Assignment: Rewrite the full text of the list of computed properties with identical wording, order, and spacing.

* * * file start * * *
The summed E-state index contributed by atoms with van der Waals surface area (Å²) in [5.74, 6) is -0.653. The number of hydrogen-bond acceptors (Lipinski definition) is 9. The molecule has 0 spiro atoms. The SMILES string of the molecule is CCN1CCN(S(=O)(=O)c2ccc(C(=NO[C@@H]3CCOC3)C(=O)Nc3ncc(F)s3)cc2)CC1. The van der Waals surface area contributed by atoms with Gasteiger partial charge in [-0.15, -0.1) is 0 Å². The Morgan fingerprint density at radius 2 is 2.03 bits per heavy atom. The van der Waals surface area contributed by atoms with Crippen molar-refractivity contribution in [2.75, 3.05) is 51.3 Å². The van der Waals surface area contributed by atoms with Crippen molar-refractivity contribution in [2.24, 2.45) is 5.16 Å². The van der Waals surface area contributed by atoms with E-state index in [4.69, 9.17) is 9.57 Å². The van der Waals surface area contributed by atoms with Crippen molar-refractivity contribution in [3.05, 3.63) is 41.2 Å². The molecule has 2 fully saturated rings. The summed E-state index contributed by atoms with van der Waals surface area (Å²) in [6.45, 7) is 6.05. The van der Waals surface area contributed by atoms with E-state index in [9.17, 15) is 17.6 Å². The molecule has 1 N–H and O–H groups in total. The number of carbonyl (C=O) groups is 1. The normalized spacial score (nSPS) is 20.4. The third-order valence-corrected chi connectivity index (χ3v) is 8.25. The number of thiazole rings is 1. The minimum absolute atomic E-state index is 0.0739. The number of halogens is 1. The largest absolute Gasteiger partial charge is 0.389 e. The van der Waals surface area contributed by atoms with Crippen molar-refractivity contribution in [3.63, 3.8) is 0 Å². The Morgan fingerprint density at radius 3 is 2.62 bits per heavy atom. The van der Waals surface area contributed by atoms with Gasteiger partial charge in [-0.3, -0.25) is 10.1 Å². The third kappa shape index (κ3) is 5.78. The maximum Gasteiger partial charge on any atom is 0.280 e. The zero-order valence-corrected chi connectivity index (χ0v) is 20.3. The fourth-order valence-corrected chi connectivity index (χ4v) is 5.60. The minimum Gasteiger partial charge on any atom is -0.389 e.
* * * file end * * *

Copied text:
The summed E-state index contributed by atoms with van der Waals surface area (Å²) in [5.74, 6) is -0.653. The number of hydrogen-bond acceptors (Lipinski definition) is 9. The molecule has 0 spiro atoms. The SMILES string of the molecule is CCN1CCN(S(=O)(=O)c2ccc(C(=NO[C@@H]3CCOC3)C(=O)Nc3ncc(F)s3)cc2)CC1. The van der Waals surface area contributed by atoms with Gasteiger partial charge in [-0.15, -0.1) is 0 Å². The Morgan fingerprint density at radius 2 is 2.03 bits per heavy atom. The van der Waals surface area contributed by atoms with Crippen molar-refractivity contribution in [2.75, 3.05) is 51.3 Å². The van der Waals surface area contributed by atoms with Crippen molar-refractivity contribution in [2.24, 2.45) is 5.16 Å². The van der Waals surface area contributed by atoms with E-state index in [4.69, 9.17) is 9.57 Å². The van der Waals surface area contributed by atoms with Crippen molar-refractivity contribution in [3.05, 3.63) is 41.2 Å². The molecule has 2 fully saturated rings. The summed E-state index contributed by atoms with van der Waals surface area (Å²) in [6.45, 7) is 6.05. The van der Waals surface area contributed by atoms with E-state index in [9.17, 15) is 17.6 Å². The molecule has 1 N–H and O–H groups in total. The number of carbonyl (C=O) groups is 1. The normalized spacial score (nSPS) is 20.4. The third-order valence-corrected chi connectivity index (χ3v) is 8.25. The number of thiazole rings is 1. The minimum absolute atomic E-state index is 0.0739. The number of halogens is 1. The largest absolute Gasteiger partial charge is 0.389 e. The van der Waals surface area contributed by atoms with Crippen molar-refractivity contribution in [3.63, 3.8) is 0 Å². The Morgan fingerprint density at radius 3 is 2.62 bits per heavy atom. The van der Waals surface area contributed by atoms with Gasteiger partial charge in [-0.3, -0.25) is 10.1 Å². The third kappa shape index (κ3) is 5.78. The maximum Gasteiger partial charge on any atom is 0.280 e. The zero-order valence-corrected chi connectivity index (χ0v) is 20.3. The fourth-order valence-corrected chi connectivity index (χ4v) is 5.60. The minimum Gasteiger partial charge on any atom is -0.389 e.